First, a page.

If Nigeria loves the poor, it must remove fuel subsidies
With the end of another cycle of fuel scarcity, Nigeria has missed a big chance
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Nigeria suspends its e-valuation for a month
For weeks, I’ve been treated to tweets and forwarded Whatsapp messages warning readers in the manner of a doomsday prophecy. The messages and tweets were loose variations of this: “if you want to buy a car in Nigeria, buy it now because custom duty is about to increase and prices will go up.”
Those tweets were in response to CBN’s introduction of the price verification mechanism (PVM) which moved the process of valuing cars from manual to digital. Basically, the PVM obtained base prices for cars and then set customs duties for those cars based on the same prices. On the face of it, it’s not a bad policy, as the aim was to ensure that the FG didn’t keep losing money to customs officers who collect bribes to help people avoid paying the stated duty on cars.
Yet, something which plagued the CBN and the Nigerian customs affected the PVM: poor communication of the policy effects for freight forwarders. So instead of a policy that made valuing cars and paying duty more straightforward, we had utter confusion. It was followed by a 4-day strike and week-long demonstrations that crippled activities at Lagos ports. In a newsletter published on February 25, I shared that one fright forwarder told me, “we’re just fighting for simplicity.”
On Friday, the Nigerian customs service announced the suspension of the e-valuation policy for one month to clear the backlog that the demonstrations and strikes created at the ports. It is worth stating that this is the second attempt at introducing a clearer way of valuing cars for customs agents. While the policy has some problems such as attempts at price-fixing for importers and exporters, there’s some merit to a simpler system for customs agents to obtain and pay valuation on imported cars.
While that is in limbo, let’s talk about something that has left Nigeria in limbo for the better part of the last two months.
As fuel scarcity eases, Nigeria misses another chance to end petrol subsidy
For the past seven weeks, Nigerians have had to queue for hours to buy petrol. The timing could not have been worse, with typically poor electricity supply getting worse with problems to Nigeria’s power plants.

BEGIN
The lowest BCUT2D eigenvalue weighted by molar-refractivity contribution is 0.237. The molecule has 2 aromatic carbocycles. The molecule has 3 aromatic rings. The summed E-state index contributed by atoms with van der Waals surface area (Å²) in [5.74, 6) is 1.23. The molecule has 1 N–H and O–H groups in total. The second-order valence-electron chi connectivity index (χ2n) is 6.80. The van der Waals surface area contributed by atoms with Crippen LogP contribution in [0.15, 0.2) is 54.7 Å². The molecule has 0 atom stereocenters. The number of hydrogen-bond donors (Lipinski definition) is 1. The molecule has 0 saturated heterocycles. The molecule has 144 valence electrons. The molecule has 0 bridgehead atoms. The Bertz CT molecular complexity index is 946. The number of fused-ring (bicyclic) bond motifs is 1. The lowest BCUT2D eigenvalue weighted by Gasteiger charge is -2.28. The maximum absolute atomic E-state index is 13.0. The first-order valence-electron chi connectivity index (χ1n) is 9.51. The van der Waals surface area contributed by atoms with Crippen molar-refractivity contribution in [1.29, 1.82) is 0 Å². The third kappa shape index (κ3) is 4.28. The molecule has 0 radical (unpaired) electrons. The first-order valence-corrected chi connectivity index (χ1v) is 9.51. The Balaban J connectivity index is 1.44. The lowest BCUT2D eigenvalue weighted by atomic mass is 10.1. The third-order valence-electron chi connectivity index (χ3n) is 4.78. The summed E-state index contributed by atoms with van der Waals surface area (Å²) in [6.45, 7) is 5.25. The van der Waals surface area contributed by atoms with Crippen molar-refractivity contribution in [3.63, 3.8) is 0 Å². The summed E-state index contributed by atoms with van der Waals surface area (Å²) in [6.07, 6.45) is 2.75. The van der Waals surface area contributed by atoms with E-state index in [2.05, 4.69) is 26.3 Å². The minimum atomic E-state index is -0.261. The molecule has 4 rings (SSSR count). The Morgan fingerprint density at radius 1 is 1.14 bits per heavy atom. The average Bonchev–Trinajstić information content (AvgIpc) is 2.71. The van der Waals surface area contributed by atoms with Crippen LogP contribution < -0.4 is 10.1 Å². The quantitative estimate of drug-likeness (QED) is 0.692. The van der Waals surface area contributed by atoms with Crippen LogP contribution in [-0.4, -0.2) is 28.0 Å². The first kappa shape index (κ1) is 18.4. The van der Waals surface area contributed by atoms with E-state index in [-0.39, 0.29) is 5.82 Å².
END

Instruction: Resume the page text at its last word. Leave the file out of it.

The fuel scarcity started with reports that the NNPC had brought in contaminated petrol, but it got really complex from thereon. At the height of the fuel scarcity, many fuel stations sold petrol for N220/litre instead of the government-controlled price of N165/litre. Amid all of this, the price of crude oil crossed $100, meaning that Nigeria, which remains the only country in the world to subsidise petrol, would spend even more on subsidies.
The fuel scarcity and attendant artificial hike in prices would have been the perfect time to yank off the fuel subsidy policy, which will cost Nigeria around N3 trillion this year alone. In contrast, Nigeria’s budget for the healthcare sector in 2021 was N682.13 billion, surprising for a country whose healthcare sector’s inefficiencies were laid bare by the Covid-19 pandemic. Yet, no one can really be surprised, removing fuel subsidies is something that has proved impossible for successive governments.
The major argument against the removal of petrol subsidies is that it would worsen inflation and hardship for the majority of poor Nigerians. But this claim is dubious; if Nigeria really cared about its poor, it would instead have a subsidy on kerosene (N437.211/litre), which is used by most of Nigeria’s low earning households.
A recent paper by the IMF showed that removing petrol subsidies in Nigeria would in fact reduce income inequality. Per the paper published in February 2022: “A fuel price increase to cost-recovery level would reduce households’ purchasing power, which calls for a distributional analysis of the impact by income groups, especially for poor households. Richer households tend to spend a larger share of their income on PMS than poorer households, while the share of kerosene expenditure is lower in richer households (above 80th income percentile)."…Empirical studies have also supported that fuel subsidy is inequitable, finding that it is an extremely costly approach to helping the poor”
The IMF’s argument isn’t that removal of fuel subsidies would not affect the poor at all. Instead, it contends that a fraction of the cost savings made from removing these subsidies can be used to fund conditional cash transfers to the most vulnerable groups. It would also leave Nigeria, which is on the brink of a fiscal crisis, with much-needed revenue.
That’s about it for this week. See you next Friday! If you’ve got thoughts and opinions, feel free to write me: firstname.lastname@example.org